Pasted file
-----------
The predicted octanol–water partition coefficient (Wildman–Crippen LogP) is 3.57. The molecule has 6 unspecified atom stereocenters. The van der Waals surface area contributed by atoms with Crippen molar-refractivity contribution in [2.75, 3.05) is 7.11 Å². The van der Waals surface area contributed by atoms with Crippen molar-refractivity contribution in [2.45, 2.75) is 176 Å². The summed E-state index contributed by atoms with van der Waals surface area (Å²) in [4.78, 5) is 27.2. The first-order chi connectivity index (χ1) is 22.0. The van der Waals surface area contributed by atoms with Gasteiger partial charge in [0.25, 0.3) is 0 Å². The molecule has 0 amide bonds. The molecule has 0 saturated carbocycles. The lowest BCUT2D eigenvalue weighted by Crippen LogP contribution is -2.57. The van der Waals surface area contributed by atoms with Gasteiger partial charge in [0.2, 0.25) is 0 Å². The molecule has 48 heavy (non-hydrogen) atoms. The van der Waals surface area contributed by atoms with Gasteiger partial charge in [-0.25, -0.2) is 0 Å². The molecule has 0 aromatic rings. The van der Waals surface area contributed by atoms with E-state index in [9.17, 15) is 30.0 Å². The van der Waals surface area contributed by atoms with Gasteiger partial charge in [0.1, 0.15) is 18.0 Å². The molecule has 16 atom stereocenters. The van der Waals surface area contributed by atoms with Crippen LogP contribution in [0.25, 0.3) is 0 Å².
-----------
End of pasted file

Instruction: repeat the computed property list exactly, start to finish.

The predicted octanol–water partition coefficient (Wildman–Crippen LogP) is 3.57. The molecule has 6 unspecified atom stereocenters. The van der Waals surface area contributed by atoms with Crippen molar-refractivity contribution in [2.75, 3.05) is 7.11 Å². The van der Waals surface area contributed by atoms with Crippen molar-refractivity contribution in [2.45, 2.75) is 176 Å². The summed E-state index contributed by atoms with van der Waals surface area (Å²) in [4.78, 5) is 27.2. The first-order chi connectivity index (χ1) is 22.0. The van der Waals surface area contributed by atoms with Gasteiger partial charge in [0.25, 0.3) is 0 Å². The molecule has 0 amide bonds. The molecule has 0 saturated carbocycles. The lowest BCUT2D eigenvalue weighted by Crippen LogP contribution is -2.57. The van der Waals surface area contributed by atoms with Gasteiger partial charge in [0.2, 0.25) is 0 Å². The molecule has 48 heavy (non-hydrogen) atoms. The van der Waals surface area contributed by atoms with Gasteiger partial charge in [-0.25, -0.2) is 0 Å². The molecule has 0 aromatic rings. The van der Waals surface area contributed by atoms with E-state index in [9.17, 15) is 30.0 Å². The van der Waals surface area contributed by atoms with Gasteiger partial charge in [0.1, 0.15) is 18.0 Å². The molecule has 16 atom stereocenters. The van der Waals surface area contributed by atoms with Crippen LogP contribution in [0.25, 0.3) is 0 Å².